Bearing Infirmities

Matthew 8:17; Romans 15:1.

Nothing is more continually taught in the Scriptures than that Christ is a model and an example for His people, and hence that the one object and aim of the believer should be to express Christ in His walk and ways. This is illustrated in a most striking way in the case of the apostle Paul, who was, perhaps, the closest approximation to the example of his Lord that the world has ever seen. As led of the Holy Ghost, indeed, he was enabled to say that to him to live was Christ; and his one earnest expectation and hope was that Christ might be magnified in his body, whether by life or by death. It is quite true that no individual believer is an adequate vessel for the display of Christ, that for this all the members of His body are requisite; but still nothing short of this object should be before our minds. (See 2 Cor. 4:10.) The two passages at the head of this paper bring this subject before us in one aspect, and it is to this that we invite the reader's most earnest attention; for the consideration of any feature of the blessed Lord's life is not only profitable to our souls, but it also begets in us an intense desire to learn more of His perfections, and to be found more constantly in His company. And then it is that we enter upon the experience of the bride when she said, "I sat down under His shadow with great delight, and His fruit was sweet to my taste; He brought me to the banqueting house, and His banner over me was love."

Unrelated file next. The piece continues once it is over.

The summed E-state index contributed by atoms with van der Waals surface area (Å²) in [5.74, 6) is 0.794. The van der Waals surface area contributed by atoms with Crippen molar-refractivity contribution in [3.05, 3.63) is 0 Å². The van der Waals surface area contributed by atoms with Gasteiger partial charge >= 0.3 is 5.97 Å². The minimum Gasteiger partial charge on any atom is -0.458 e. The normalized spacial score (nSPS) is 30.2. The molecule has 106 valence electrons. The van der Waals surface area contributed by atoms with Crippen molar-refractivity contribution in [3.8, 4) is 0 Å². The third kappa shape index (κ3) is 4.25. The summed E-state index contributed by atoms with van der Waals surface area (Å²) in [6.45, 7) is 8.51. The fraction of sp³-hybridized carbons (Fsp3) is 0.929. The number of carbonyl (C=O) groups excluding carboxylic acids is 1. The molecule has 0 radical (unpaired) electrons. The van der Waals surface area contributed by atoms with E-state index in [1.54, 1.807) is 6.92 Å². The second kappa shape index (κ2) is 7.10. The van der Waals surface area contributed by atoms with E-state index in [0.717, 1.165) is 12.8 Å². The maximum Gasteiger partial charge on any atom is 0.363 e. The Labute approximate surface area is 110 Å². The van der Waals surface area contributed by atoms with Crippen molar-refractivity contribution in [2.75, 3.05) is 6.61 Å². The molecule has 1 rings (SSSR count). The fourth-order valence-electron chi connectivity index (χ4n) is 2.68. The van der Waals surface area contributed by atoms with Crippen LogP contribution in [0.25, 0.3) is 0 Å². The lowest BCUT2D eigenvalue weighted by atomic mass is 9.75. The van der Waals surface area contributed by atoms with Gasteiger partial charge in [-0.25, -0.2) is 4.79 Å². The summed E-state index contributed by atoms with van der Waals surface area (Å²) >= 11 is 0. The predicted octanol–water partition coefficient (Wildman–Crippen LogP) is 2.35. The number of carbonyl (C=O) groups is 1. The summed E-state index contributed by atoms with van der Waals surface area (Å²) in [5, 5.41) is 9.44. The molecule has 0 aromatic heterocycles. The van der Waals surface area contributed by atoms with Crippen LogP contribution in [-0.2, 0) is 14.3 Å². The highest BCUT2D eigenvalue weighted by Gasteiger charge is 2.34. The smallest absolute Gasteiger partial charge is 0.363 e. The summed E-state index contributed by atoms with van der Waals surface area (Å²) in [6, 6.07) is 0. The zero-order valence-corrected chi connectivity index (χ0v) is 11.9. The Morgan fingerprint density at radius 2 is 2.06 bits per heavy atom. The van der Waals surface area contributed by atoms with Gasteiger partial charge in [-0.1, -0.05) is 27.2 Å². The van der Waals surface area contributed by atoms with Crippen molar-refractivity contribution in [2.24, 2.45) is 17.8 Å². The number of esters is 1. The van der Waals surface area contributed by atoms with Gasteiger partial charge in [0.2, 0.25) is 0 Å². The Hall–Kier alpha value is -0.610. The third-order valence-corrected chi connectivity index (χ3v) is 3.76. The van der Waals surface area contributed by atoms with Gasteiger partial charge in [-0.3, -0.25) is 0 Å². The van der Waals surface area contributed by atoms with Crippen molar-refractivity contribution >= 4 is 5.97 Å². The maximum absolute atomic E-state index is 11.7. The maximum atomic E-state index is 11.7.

We learn, then, from our first scripture, that Christ took the infirmities and bore the sicknesses of His people when He was down here upon the earth. In one word, in all their affliction He was afflicted. Strictly speaking, in the passage in Matthew the Lord is seen taking away the sicknesses and the infirmities of His people; but if the passage in Isaiah is consulted of which this act is said to be the fulfilment, it will be seen that He first took these burdens upon His own shoulders. This, indeed, was ever His blessed way. In His own tender grace and unutterable compassion, He went down in spirit under the load of the sorrow of those who sought His aid; then He bore it up upon His own heart before God, and finally took it away. Thus, when they brought unto Him one that was deaf and had an impediment in his speech, after He had taken him apart, etc., looking up to heaven, He "groaned" under the burden of the man's infirmity, and then said, "Ephphatha, that is, Be opened." (Mark 7.) So it was in all His blessed pathway through this world: He was the Man of sorrows and acquainted with grief, because He entered into the condition of those with whom He came into contact. Truly He was the great Burden-bearer, as, indeed, His tears over impenitent Jerusalem and on His way to the grave of Lazarus abundantly testify. Who can thus consider Him, in these expressions of His sympathy and love, without being deeply touched? Here was One, at least, ever full of unspeakable compassions, incessantly yearning over the burdened hearts of those around, and never chilled in His ministry of love by the lack of response. The springs of His action were above and within - in doing the will of Him who had sent Him, and in gratifying His own affections. Blessed Lord, well might we be ashamed as we meditate upon Thee; and yet, knowing what we are, Thou dost speak to each one of us, and say, even as to this, Follow Me. May we, by Thy grace, be enabled to cry, Draw us, and we will run after Thee in this Thy service of grace and sympathy.